And Then There Was One: How Losing A Newspaper Affects Our Civic Health

Sep 28, 2016

One of Pittsburgh's two major daily newspapers, the Pittsburgh Tribune-Review, will cease printing and distributing on Nov. 30, and will become a digital-only edition.
Credit Margaret J. Krauss / Keystone Crossroads

Trib Total Media’s shift toward a digital-only model is playing out amid a larger narrative of an entire industry in transition.

As its print edition folds, the Pittsburgh Tribune-Review will continue as a free, digital-only publication. Its parent company will shunt staff and resources to its Westmoreland and Valley News Dispatch editions, where local readership is strong. In an announcement to staff on Wednesday, President and CEO Jennifer Bertetto said that the company’s commitment to covering news in Pittsburgh and Allegheny County will change only in format, not substance.

That’s not how it works out, said John Carroll, a professor of mass communication at Boston University and creator of a blog called “It’s Good To Live in a Two-Daily Town.” 

“People are thinking, ‘It’ll be the same content, it’ll just be on a different platform.’ You can not support a news-gathering operation at the same level with digital-only revenues,” Carroll said, "because they can’t support the same level of staffing."

Since July 2015, more than half of Trib Total Media’s 1,100 employees have resigned, accepted buyouts or been laid off. While the company looks to strengthen its regional coverage, the reconfiguration of the Pittsburgh edition underscores the stressors on the newspaper industry: declining subscriber base, limited advertising revenue and the challenge of getting people to pay for digital content.

“There are just really limited ways for the situation to resolve itself, and I think that’s what’s keeping newspaper executives up at night,” said Carroll. “The struggle is partly for how to structure the news organization, but the bigger struggle is how to convince the public that what [newspapers] have is distinctive enough and worthwhile enough and valuable enough to pay money for.” 

Carroll said having two competing papers makes for better, more enterprising coverage. Without it, readers won’t know what they don’t know.

According to Pew Research Center’s “State of the News Media 2016” report, 2009 was the start of an abysmal trend for the newspaper industry.

Ad revenues for publicly traded newspaper companies that year plummeted by more than 25 percent, and the first wave of large circulation metropolitan newspapers began rethinking the standard business model. The Seattle Post-Intelligencer stopped distributing a print edition, becoming an online-only publication. Others, such as Denver’s Rocky Mountain News, closed up shop entirely. Since then, publicly reported ad revenues have steadily fallen by 5 to 8 percent each year.

The industry has also experienced a trend toward consolidation in recent years as large media conglomerates have moved to acquire cash-strapped news dailies.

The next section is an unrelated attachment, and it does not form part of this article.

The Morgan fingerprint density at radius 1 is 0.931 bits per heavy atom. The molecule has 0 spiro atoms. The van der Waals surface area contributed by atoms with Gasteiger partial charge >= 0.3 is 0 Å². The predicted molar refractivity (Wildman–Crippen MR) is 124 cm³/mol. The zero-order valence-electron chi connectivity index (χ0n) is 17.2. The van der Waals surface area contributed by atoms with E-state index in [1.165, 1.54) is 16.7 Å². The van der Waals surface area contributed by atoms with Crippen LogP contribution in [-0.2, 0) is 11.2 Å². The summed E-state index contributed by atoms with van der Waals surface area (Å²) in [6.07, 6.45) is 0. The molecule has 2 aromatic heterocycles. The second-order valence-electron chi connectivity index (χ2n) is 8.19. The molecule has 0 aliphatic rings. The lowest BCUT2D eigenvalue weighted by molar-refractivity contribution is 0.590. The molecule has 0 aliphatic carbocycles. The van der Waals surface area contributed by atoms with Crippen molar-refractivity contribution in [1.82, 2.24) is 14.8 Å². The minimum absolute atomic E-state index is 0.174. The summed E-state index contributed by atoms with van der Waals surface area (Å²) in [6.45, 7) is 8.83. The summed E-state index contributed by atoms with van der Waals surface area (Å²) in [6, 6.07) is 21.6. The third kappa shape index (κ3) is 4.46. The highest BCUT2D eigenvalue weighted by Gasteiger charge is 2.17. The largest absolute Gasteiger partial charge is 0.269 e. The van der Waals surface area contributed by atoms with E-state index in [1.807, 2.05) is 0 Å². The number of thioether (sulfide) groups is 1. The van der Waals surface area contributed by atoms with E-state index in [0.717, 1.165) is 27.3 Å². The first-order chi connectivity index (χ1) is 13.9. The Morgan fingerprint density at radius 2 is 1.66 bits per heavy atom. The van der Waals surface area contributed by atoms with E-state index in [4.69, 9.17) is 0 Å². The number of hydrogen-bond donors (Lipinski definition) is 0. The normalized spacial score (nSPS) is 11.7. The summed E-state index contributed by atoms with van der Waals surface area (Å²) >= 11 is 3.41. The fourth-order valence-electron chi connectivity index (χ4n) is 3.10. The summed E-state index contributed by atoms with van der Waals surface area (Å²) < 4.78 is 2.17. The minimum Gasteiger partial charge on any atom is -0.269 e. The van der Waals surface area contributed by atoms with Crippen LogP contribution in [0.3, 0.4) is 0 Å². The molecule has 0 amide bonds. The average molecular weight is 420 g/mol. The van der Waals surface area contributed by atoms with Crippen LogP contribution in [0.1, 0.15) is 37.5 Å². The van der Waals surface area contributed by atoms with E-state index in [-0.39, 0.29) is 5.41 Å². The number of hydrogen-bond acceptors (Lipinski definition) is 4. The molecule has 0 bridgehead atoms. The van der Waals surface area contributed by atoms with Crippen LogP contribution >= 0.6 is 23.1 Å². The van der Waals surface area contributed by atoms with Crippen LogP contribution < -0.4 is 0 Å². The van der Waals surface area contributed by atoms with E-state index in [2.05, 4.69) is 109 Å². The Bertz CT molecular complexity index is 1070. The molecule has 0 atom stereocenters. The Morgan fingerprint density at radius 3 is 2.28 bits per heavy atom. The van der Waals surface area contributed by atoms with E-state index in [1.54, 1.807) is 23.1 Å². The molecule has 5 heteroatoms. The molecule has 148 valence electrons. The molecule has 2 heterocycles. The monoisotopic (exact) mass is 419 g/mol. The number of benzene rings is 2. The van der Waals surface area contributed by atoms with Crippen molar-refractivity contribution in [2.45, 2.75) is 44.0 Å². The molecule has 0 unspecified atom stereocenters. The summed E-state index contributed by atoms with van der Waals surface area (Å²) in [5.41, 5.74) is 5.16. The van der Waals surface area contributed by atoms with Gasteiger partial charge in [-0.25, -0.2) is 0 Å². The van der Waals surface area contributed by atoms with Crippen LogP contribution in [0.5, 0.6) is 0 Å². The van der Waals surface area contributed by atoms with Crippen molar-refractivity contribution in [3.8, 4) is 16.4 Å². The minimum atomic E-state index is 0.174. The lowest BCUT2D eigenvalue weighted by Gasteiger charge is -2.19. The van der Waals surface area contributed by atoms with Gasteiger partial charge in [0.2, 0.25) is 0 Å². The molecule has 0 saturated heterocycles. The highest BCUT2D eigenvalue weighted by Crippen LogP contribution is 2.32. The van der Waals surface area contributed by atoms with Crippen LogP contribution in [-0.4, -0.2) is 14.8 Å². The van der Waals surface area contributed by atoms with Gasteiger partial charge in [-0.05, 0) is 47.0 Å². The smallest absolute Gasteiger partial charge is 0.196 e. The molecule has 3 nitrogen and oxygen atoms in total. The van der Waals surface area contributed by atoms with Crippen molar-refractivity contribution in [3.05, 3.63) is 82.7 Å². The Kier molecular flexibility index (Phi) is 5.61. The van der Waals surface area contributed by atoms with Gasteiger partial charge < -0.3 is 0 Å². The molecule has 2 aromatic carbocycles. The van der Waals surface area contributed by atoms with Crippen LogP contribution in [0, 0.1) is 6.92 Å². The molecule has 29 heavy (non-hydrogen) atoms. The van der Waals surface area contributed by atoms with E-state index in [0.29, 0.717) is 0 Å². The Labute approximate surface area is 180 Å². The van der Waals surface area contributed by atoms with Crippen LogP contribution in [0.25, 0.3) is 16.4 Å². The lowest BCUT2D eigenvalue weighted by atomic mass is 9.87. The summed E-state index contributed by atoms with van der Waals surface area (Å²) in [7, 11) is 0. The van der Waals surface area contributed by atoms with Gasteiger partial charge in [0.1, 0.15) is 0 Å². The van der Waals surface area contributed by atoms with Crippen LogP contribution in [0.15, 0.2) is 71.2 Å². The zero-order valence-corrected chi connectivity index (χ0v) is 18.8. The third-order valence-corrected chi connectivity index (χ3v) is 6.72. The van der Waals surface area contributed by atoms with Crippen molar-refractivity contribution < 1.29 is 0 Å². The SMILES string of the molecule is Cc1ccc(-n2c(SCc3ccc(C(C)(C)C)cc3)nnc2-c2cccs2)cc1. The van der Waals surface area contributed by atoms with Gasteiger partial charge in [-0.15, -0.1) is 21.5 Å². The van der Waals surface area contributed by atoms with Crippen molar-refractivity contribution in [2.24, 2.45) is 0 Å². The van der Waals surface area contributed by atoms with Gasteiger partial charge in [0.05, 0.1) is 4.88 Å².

Perhaps the biggest player in the rush to buy up news properties has been Gannett Co.

Earlier this year, the Virginia-based publisher of USA Today finalized a $280 million deal to buy Journal Media Group, giving the company an inventory of more than 100 daily newspapers in 34 states and Guam. Gannett also made a play this year to acquire Tronc, Inc., formerly Tribune Publishing, when it made an unsolicited bid to buy the company that was later rebuffed.

The compounding changes to the industry has ultimately led publishers to substantial cuts to newsroom staffs as papers attempt to balance news production with the amount of money available to pay for it.

According to a 2015 newsroom census conducted by the American Society of News Editors, newspapers nationally employed a total workforce of 55,000 in 2007. In 2015, that number had fallen 32,900, a decline of about 40 percent.

Tribune-Review leaders cited similar transitions at the Detroit Free Press, Christian Science Monitor and the Cleveland Plain Dealer. Rick Edmonds, a media business analyst with the Florida-based Poynter Institute for Media Studies, said those cases show the move carries a certain degree of risk.

“As they put less of an emphasis on print, they were hoping that a big surge in audience would follow in digital, and to some extent they’ve been pretty successful, but the business payoff hasn’t been there.”

It remains unclear, though, whether a transition to a web-only news distribution model means a paper like the Tribune-Review will be able to grow its audience or retain its current readership, even if the move makes ultimate sense for Trib Total Media’s bottom line.

Citing numbers from Nielsen Scarborough’s 2015 Newspaper Penetration Report, Pew’s “State of the Media” indicates physical print formats remain the way most newspapers reach their audience with 51 percent of readers saying the access newspaper content exclusively in print.

Relative to recent years, though, that number has also fallen from 2011, when 62 percent of readers indicated having a print-only relationship with their newspaper of choice.